Imagine a world in which you can scan your face to board a train, check into a hotel, order a meal at a café, or even track your food from farm to table. In China, all of this is already happening.
Facial recognition became more pervasive this year after the Chinese government in December 2017 announced an ambitious plan to achieve greater face-reading accuracy by 2020. The country also plans to introduce a system that will identify any of its 1.3 billion citizens in just three seconds.
Public and private enterprises have rushed to adopt the futuristic, artificial intelligence-powered technology, implementing facial-recognition systems in transportation networks, medical facilities, and law enforcement initiatives. However, with great technology comes great responsibility — and critics are worried that amassing personal information could violate privacy or even pose a security risk.
As the year draws to a close, Sixth Tone looks at five widely discussed adaptations of AI and facial recognition reported in 2018.
Railway police in Zhengzhou, the capital of central Henan province, became the first city in China to use facial-recognition eyewear to screen passengers. Security personnel at Zhengzhou East Railway Station were equipped the Google Glass-like accessories, which are capable of verifying passengers’ identities, spotting impostors, and even flagging suspected criminals. According to police, the glasses are connected to a database that can match passengers’ information to individuals wanted in connection with crimes. The new gadgets were an addition to the “face-swiping” check-in service already in use at some railway stations, whereby passengers and their travel documents are scanned prior to boarding.
A student has her face scanned before entering a university dormitory in Guangzhou, Guangdong province, Aug. 29, 2018. He Yushuai/Southern Metropolis Daily/VCG
Face-Reading Drones and “Smart Uniforms”
A professor at Sichuan University coupled two of China’s trendiest technologies — drones and facial recognition — to monitor students in his classroom. Wei Xiaoyong, a computer science professor, used a palm-sized drone to scan students’ faces, claiming the flying device could track attendance and analyze how closely students were following his lectures. Though the technology wouldn’t be able to accurately analyze the behavior of individual students, Wei told Sixth Tone in May that it would help “analyze the collective behavior in the classroom, and gauge students’ satisfaction and attention levels.”
Earlier this month, a tech company in the southwestern province of Guizhou landed in the national spotlight for its “smart” school uniforms. The company claimed that its microchipped clothes would help automate administrative activities such as monitoring students’ attendance, as well as managing their homework and grades. The uniforms would also be equipped with a GPS tracker, allowing schools to record when students enter and exit school grounds — information that would be cross-referenced with facial-recognition cameras installed on campus. Amid mounting privacy concerns, the company said that only parents and teachers would be able to access the recorded data.
AI News Anchors
Chinese state media outlet Xinhua added two fresh faces to its roster of journalists this year: AI-powered news anchors. According to the news agency, the digital avatars of English-language anchor Zhang Zhao and his Chinese-language counterpart Qiu Hao will be used primarily in videos — especially for breaking news — on Xinhua’s online platforms.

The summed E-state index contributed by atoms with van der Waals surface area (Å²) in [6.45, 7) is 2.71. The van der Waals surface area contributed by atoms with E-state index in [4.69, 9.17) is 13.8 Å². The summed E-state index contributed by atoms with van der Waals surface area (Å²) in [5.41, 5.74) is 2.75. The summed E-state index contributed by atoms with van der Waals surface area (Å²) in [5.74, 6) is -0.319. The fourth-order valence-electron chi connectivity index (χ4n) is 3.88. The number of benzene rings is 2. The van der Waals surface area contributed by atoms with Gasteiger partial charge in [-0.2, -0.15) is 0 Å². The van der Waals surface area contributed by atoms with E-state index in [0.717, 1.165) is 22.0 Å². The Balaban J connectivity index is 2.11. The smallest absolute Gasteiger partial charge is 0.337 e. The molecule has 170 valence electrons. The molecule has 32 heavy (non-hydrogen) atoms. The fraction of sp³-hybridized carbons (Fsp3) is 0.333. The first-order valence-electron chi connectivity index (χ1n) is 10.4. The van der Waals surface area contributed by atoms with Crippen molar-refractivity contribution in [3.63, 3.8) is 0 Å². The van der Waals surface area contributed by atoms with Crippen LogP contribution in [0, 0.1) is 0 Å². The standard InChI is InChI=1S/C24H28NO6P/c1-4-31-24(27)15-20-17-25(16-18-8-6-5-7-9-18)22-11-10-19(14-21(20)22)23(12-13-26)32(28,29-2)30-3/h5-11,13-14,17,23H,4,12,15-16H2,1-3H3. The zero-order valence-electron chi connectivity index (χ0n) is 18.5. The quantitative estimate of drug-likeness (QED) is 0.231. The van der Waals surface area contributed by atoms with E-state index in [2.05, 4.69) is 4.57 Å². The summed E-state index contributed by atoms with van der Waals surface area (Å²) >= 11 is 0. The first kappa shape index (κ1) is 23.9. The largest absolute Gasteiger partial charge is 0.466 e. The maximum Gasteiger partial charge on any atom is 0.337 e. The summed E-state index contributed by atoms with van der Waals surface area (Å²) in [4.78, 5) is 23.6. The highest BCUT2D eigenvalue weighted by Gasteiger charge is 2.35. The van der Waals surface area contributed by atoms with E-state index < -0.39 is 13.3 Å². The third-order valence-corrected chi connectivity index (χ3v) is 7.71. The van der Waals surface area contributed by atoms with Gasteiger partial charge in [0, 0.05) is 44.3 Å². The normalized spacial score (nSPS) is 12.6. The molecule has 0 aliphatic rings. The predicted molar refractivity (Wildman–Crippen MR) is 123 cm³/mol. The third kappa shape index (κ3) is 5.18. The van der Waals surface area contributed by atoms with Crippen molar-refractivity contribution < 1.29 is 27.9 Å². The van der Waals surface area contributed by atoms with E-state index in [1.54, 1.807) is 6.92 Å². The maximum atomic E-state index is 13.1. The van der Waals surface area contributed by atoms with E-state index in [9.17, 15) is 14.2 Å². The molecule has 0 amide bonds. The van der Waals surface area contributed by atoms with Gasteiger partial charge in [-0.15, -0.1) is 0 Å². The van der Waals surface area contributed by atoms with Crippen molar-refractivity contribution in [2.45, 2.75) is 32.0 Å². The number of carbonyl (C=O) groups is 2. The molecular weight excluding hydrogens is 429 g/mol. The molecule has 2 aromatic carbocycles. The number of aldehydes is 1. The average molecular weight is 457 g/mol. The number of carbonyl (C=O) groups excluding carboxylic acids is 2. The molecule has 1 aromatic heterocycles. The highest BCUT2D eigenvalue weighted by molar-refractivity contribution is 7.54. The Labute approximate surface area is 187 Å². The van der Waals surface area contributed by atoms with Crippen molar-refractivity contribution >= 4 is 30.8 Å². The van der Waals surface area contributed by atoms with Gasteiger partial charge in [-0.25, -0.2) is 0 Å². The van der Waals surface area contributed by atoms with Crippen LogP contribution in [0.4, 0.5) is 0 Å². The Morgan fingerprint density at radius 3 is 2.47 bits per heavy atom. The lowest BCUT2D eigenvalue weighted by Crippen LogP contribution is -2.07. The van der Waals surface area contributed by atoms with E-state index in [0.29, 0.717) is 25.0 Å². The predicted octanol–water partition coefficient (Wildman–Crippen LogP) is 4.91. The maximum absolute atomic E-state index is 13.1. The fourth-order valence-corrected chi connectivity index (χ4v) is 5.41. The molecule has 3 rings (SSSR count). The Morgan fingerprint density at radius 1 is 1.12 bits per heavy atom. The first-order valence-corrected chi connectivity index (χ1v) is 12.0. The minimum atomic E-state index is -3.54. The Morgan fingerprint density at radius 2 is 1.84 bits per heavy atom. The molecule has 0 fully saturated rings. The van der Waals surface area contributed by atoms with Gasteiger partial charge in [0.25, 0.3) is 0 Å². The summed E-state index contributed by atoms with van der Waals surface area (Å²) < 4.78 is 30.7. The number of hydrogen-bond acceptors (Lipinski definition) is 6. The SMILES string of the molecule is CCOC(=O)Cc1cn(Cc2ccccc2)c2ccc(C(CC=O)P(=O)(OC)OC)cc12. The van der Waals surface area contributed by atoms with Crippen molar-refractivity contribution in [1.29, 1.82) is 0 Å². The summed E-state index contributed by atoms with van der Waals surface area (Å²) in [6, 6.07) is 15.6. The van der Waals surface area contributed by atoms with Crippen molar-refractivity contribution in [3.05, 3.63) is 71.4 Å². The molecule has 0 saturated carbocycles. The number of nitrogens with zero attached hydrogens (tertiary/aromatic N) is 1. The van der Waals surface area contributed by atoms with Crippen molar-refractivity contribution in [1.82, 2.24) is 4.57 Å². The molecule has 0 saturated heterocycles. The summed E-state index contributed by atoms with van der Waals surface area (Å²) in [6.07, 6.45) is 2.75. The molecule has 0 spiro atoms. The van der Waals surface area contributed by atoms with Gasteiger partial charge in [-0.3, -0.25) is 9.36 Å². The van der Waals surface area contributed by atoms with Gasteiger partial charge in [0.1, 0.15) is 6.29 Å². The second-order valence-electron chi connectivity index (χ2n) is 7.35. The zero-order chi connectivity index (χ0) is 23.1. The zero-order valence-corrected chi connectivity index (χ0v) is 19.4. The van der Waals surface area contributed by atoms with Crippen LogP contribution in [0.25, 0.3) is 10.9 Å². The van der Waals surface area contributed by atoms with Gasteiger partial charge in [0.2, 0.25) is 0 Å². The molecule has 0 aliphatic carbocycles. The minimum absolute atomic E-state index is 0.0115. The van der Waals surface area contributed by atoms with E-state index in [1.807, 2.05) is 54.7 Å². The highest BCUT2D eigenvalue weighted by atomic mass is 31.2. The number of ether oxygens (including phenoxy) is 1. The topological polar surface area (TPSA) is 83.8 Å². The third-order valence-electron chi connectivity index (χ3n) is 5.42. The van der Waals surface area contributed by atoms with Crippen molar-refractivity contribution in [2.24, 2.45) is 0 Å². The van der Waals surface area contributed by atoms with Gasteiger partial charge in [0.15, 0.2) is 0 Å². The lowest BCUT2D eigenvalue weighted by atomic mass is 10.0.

The digital doppelgangers were the product of a joint effort from Xinhua and internet company Sogou, which specializes in cutting-edge technology such as facial recognition, machine translation, and facial-expression modeling. The innovation raised plenty of eyebrows, with skeptics wondering whether the machines would be as efficient as humans when delivering news.
“The AI anchors were created to assist humans in their reporting, not replace them,” Chen Wei, a voice technology development manager at Sogou, clarified to Sixth Tone in November.
A facial recognition system used by police is demonstrated at the China Defense Information Technology Equipment and Technology Exhibition in Beijing, June 15, 2016. VCG
Busting Criminals, Saving Lives
Thanks to facial-recognition technology, Hong Kong pop star Jacky Cheung’s concerts have become an unlikely place to nab people wanted for crimes. Police have apprehended an estimated 60 suspects from concert venues — the first fugitive in April in the eastern city of Nanchang, followed by subsequent arrests in Jiaxing and Chengdu, among other cities.
Meanwhile, in central Henan province, the city of Pingdingshan installed facial-recognition cameras near a river in August to help prevent drowning deaths. The city started the pilot project so that people — and especially children — who venture too close to the water will be warned via a loudspeaker. The system currently has over 110,000 students logged in its database, which will be used to send emergency messages to parents and teachers.
“1984” Meets “Animal Farm”
Facial-recognition technology found yet another unlikely market this year: an animal farm. Chinese e-commerce giant Alibaba partnered with an agricultural company to raise pigs using AI, allowing farmers in southwestern Sichuan province to keep a watchful eye on their hogs. The facial-recognition technology will keep tabs on each pig’s activities and help record its vital signs and other stats, including height, weight, and diet — all of which will be used to improve animal husbandry practices.
Simon Hu, the president of Alibaba’s cloud computing arm, said in February that AI would “liberate farmers by both boosting their incomes and reducing labor intensity.”
Editor: Bibek Bhandari.
(Header image: A facial recognition system is demonstrated at the Baidu World Conference in Beijing, Nov. 1, 2018. Giulia Marchi/Bloomberg/VCG)